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2.4-GHz data radio instead of computer cables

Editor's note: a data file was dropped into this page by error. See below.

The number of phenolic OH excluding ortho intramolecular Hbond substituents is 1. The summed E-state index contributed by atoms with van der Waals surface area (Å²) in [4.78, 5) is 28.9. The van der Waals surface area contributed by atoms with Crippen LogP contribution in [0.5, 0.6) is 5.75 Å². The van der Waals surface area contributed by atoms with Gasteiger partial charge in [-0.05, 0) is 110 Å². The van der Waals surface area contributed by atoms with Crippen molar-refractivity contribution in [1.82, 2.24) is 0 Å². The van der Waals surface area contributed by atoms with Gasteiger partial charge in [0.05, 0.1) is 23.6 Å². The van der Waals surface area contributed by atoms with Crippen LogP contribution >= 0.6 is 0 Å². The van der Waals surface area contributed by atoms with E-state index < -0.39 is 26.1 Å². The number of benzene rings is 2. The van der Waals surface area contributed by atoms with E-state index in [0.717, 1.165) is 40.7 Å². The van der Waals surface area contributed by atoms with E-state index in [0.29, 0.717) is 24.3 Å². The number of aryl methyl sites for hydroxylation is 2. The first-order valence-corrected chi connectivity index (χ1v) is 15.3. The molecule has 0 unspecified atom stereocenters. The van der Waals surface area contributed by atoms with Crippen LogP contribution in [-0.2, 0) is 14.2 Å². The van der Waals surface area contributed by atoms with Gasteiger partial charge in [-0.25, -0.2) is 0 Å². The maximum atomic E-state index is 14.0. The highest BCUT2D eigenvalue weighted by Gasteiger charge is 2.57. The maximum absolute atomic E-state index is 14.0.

Presently, data transfers between the PC and printers, scanners, fax machines and modems, as well as communication between a laptop and a cellular phone, still require inconvenient cable interconnections and the time-consuming installation of drivers. Wouldn’t it be nice if all your data-processing devices could independently converse with each other, with no need for cables or driver installation? This is now possible, thanks to Bluetooth, a short-range radio system that renders cables redundant and which should allow new applications to be developed.Nokia Mobile Phones, Ericsson Mobile Communications, IBM, Intel and Toshiba recognized the potential of this technology and founded the Bluetooth Special Interest Group (BSIG) [1,2] in May of 1998. Its objective is to define a universal standard for radio data communication between data-processing equipment. In the beginning, the main area of interest was data transfers between cellular phones and peripheral equipment, in order to eliminate annoying and inconvenient cables. Later, the area of interest was extended to include other applications, ranging from wireless connections between PCs and laptops and their peripheral equipment to the ad-hoc configuration of wireless networks.
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